YOU are a journalist and you write books for adults. What made you venture into children’s fiction with A Kite’s Flight?
I wrote it for my children; to show them my world as a child. One of my favourite things to do when I was a boy was to fly kites. But, as we lived abroad when my children were younger, I also wanted to get them interested in Africa and nurture a love for the continent and its scope for adventure.
As I child, I was fascinated by the pyramids and the rain forests in the Congo. I needed to share my excitement and love of travel with them.
But I also wrote it for children who are growing up the same way I did. I wanted them to be allowed to imagine and dream. That is what books did for me.
How did you discover reading as a child?
I grew up in an informal settlement in very bleak times. One day, one of the boys who lived nearby asked me if I wanted to go to the library with him. I was six. That mobile library changed my life.
I discovered books about people who lived in other parts of the world going through the same things I was and, most importantly, managed to escape their miserable existence. I loved books by James Baldwin, they were familiar to me.
Is this still relevant today?
I think it’s really important for South African children today. I spend a lot of time reading to children and talking to them. I am proof that they too can rise out of their circumstances.
I was exactly like them – same terrible schools, homework by candlelight and barefoot till I was 15.
I realised early that everything starts with reading – that boy who took me to the library went on to do very well in life. He was the only one of my peers I know of who did.
How do we improve literacy in South Africa?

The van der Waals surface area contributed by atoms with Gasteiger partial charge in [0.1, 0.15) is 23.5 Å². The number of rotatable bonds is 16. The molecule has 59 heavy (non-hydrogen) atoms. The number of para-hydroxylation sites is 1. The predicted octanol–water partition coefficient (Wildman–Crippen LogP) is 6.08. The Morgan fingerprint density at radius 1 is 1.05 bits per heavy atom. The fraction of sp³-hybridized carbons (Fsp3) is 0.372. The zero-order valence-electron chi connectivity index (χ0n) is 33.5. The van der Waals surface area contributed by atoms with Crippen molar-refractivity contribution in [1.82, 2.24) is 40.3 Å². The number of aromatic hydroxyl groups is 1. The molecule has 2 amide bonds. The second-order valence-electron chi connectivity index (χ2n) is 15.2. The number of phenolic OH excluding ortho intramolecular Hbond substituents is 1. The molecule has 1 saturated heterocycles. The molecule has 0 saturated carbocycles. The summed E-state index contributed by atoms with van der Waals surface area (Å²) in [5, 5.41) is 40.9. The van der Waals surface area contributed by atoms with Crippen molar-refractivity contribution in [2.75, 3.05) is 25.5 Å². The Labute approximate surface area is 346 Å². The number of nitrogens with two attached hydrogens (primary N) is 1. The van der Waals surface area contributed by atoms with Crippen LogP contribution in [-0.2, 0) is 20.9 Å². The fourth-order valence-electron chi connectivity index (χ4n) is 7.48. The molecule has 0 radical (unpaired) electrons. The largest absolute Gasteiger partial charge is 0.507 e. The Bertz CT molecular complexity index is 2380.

We need to build a culture of reading. Children need to read more than just text books; they need to go beyond their readers. If we are interested in building this nation, then we need to make books cheaper and improve libraries.
The foundation of our nation has to be reading. If we continue the way things are, we will never have a vibrant democracy where informed people can add to the debate.
So, do you think newspapers have a role to play here?
I do. Newspapers played a huge role in my life as a teenager. Newspapers make one inquisitive and give an understanding of the world. They’re also easily accessible. And to make newspapers sustainable for the future, they need to capture potential new readers.
What do you think of the Nal’ibali campaign?
I think we need more of these projects. We often think it is up to government but it is more important for the private sector and individuals to be involved.
It’s heartbreaking that education is still not of a high quality.
We could learn lessons from Asia, where empowerment has been achieved by giving everyone the same quality education. I believe that if people are well educated they will be able to manage on their own.
Do you plan to write any other children’s stories?
My kids are the harshest critics and I have been told they’d like a real book now. I’m under pressure to come up with a detective story! I have just done a baby’s book called That’s Better for Jacana – it is about the fear I used to have of the dark. I’m enjoying telling my own stories.
William Gumede is an associate professor at Wits University and author of a number of books including the recently released best-selling Restless Nation: Making Sense of Troubled Times and A New Introduction and editing of Nelson Mandela – No Easy Walk to Freedom.
WE have three copies of William Gumede’s A Kite’s Flight to give away.
To stand a chance to win, SMS the keyword GUMEDE followed by your contact details and the answer the question: “What sort of story do his children want him to write next?” to 32545.
SMSes cost R1 and the competition ends on May 6.
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